5 Reasons Your Company Needs a Millennial CEO

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Ever hear the expression “What got us here won’t get us where we need to go next?”

I keep thinking about our companies’ leaders, and that saying nags at me. Maybe it’s time for some brand-new leadership, something radically different from the same-old-same-old we’ve groomed and promoted for generations now.

I know, I know: “Ted, you’re one of us. What are you doing!?” And it’s true. I’m so much a Gen X-er that I’m almost a Boomer. What I’m espousing is generational treason!

So be it.

I work with a lot of technology startups, and I interview a lot of business leaders of all stripes, all the time, from the most staid Fortune 100 to three-person garage firms and all in between. There’s something different about young leaders who have had to come of age in this ongoing train wreck of an economy. Something resilient, something resourceful and something inspiring.

So let me list why I think your company could do worse than to replace your current CEO with a Young Turk from Gen-Y.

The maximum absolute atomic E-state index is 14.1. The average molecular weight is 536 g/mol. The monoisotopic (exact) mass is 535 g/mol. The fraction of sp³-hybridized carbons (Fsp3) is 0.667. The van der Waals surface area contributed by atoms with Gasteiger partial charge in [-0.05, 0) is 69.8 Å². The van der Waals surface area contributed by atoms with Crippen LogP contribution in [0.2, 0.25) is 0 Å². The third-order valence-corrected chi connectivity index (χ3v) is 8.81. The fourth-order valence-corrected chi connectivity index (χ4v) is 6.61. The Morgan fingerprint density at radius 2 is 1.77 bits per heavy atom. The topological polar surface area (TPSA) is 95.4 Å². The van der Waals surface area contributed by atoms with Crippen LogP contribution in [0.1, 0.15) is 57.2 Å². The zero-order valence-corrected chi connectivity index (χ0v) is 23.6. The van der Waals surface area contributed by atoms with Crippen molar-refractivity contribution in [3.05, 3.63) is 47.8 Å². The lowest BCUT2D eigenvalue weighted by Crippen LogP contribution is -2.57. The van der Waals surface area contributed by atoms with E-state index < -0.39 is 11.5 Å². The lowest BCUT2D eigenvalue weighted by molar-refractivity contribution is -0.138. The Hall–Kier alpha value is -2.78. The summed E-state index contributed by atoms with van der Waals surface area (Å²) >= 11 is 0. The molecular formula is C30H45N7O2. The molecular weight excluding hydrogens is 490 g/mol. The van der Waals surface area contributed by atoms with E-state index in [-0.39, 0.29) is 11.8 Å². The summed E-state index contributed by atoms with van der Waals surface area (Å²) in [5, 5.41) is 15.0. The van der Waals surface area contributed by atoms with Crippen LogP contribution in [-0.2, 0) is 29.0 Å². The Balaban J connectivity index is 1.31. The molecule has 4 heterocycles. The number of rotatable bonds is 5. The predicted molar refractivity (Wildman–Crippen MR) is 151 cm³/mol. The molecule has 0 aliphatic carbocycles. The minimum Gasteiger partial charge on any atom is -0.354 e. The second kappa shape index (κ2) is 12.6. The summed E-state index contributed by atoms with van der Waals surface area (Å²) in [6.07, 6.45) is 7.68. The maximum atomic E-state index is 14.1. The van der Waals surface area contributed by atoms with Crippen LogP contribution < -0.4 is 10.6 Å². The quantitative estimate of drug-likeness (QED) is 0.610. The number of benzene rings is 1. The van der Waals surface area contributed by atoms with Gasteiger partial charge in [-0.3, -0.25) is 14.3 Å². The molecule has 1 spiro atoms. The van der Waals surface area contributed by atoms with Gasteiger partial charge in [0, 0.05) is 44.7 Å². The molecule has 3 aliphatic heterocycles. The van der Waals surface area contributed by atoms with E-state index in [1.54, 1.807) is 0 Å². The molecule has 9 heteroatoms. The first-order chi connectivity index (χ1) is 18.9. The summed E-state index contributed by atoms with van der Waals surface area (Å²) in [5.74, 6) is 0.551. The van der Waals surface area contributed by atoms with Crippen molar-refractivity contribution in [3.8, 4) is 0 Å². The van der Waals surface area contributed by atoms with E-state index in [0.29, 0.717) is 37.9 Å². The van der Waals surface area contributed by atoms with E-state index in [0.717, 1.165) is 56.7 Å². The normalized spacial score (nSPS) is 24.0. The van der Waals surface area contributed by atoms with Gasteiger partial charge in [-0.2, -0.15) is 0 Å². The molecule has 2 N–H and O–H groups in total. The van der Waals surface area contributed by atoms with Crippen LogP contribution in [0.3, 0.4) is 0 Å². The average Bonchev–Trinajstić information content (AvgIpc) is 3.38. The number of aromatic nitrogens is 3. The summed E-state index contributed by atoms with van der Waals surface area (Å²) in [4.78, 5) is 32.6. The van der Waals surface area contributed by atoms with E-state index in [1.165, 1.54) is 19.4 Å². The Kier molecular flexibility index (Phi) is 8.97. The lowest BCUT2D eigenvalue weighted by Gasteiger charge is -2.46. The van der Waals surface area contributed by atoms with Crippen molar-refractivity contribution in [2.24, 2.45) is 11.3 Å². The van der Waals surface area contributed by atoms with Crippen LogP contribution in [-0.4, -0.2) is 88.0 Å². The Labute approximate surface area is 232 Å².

Maybe Experience Is a Liability

Maybe loyalty to “How it’s always been done,” and a mastery of “What’s possible and what isn’t,” just isn’t going to serve you as well as it did last century. Maybe you need someone who has little grasp of what’s possible and what’s not.

Millennials Are Social Natives

They’re plugged in and social, and have been since birth. They intuitively get the technology their peers are inventing. Have you noticed how afraid of social media most grownups are? Your new Gen-Y CEO will not have that problem.

Their Leadership Style Is Open By Default

As Jamie Notter pointed out in a recent must-read post, probably the greatest boon we’ll experience from social media has nothing to do with the technology at all – it’s the opening up of our organizations’ cultures to match the openness of social media. Want someone to lead the way? My bet is on your digital native CEO.

Nimble is normal for Gen-Y

Unlike for the rest of us, who often feel sea-sick with all the change our economy is going through all the time, your Gen-Y leader knows nothing else. That agility is priceless!

Recognition Is Second Nature